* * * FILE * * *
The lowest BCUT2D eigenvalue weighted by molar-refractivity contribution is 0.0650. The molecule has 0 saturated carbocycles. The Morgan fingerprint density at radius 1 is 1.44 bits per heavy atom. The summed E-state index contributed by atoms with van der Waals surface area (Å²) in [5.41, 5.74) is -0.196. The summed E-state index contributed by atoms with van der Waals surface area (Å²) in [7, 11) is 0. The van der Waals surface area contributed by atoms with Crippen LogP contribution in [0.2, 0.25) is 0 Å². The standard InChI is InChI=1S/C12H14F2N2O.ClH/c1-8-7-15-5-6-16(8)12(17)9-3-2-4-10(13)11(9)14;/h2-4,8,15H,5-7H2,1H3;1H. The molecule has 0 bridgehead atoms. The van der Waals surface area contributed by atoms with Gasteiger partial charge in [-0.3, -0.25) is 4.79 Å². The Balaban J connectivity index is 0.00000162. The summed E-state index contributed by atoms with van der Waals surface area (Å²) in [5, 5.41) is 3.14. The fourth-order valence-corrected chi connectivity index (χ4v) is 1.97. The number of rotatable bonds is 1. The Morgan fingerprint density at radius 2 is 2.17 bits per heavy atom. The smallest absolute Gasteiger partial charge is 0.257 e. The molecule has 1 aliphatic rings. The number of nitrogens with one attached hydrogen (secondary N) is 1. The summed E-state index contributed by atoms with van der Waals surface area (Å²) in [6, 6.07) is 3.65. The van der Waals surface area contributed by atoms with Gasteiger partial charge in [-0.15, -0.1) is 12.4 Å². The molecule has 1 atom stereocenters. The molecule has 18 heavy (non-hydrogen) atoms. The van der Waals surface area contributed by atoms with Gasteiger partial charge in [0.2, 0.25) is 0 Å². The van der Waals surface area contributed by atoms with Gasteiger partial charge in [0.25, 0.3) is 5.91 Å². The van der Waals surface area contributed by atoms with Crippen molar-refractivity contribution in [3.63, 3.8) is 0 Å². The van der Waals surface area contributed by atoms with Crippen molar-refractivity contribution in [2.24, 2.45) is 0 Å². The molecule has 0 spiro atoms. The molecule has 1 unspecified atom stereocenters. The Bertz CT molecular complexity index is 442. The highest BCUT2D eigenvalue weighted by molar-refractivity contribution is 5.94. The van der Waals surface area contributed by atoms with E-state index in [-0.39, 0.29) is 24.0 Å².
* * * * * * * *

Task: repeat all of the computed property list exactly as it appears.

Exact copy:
The lowest BCUT2D eigenvalue weighted by molar-refractivity contribution is 0.0650. The molecule has 0 saturated carbocycles. The Morgan fingerprint density at radius 1 is 1.44 bits per heavy atom. The summed E-state index contributed by atoms with van der Waals surface area (Å²) in [5.41, 5.74) is -0.196. The summed E-state index contributed by atoms with van der Waals surface area (Å²) in [7, 11) is 0. The van der Waals surface area contributed by atoms with Crippen LogP contribution in [0.2, 0.25) is 0 Å². The standard InChI is InChI=1S/C12H14F2N2O.ClH/c1-8-7-15-5-6-16(8)12(17)9-3-2-4-10(13)11(9)14;/h2-4,8,15H,5-7H2,1H3;1H. The molecule has 0 bridgehead atoms. The van der Waals surface area contributed by atoms with Gasteiger partial charge in [-0.3, -0.25) is 4.79 Å². The Balaban J connectivity index is 0.00000162. The summed E-state index contributed by atoms with van der Waals surface area (Å²) in [5, 5.41) is 3.14. The fourth-order valence-corrected chi connectivity index (χ4v) is 1.97. The number of rotatable bonds is 1. The Morgan fingerprint density at radius 2 is 2.17 bits per heavy atom. The smallest absolute Gasteiger partial charge is 0.257 e. The molecule has 1 aliphatic rings. The number of nitrogens with one attached hydrogen (secondary N) is 1. The summed E-state index contributed by atoms with van der Waals surface area (Å²) in [6, 6.07) is 3.65. The van der Waals surface area contributed by atoms with Gasteiger partial charge in [-0.15, -0.1) is 12.4 Å². The molecule has 1 atom stereocenters. The molecule has 18 heavy (non-hydrogen) atoms. The van der Waals surface area contributed by atoms with Gasteiger partial charge in [0.2, 0.25) is 0 Å². The van der Waals surface area contributed by atoms with Gasteiger partial charge in [0.25, 0.3) is 5.91 Å². The van der Waals surface area contributed by atoms with Crippen molar-refractivity contribution in [3.63, 3.8) is 0 Å². The van der Waals surface area contributed by atoms with Crippen molar-refractivity contribution in [2.24, 2.45) is 0 Å². The molecule has 0 spiro atoms. The molecule has 1 unspecified atom stereocenters. The Bertz CT molecular complexity index is 442. The highest BCUT2D eigenvalue weighted by molar-refractivity contribution is 5.94. The van der Waals surface area contributed by atoms with E-state index in [-0.39, 0.29) is 24.0 Å².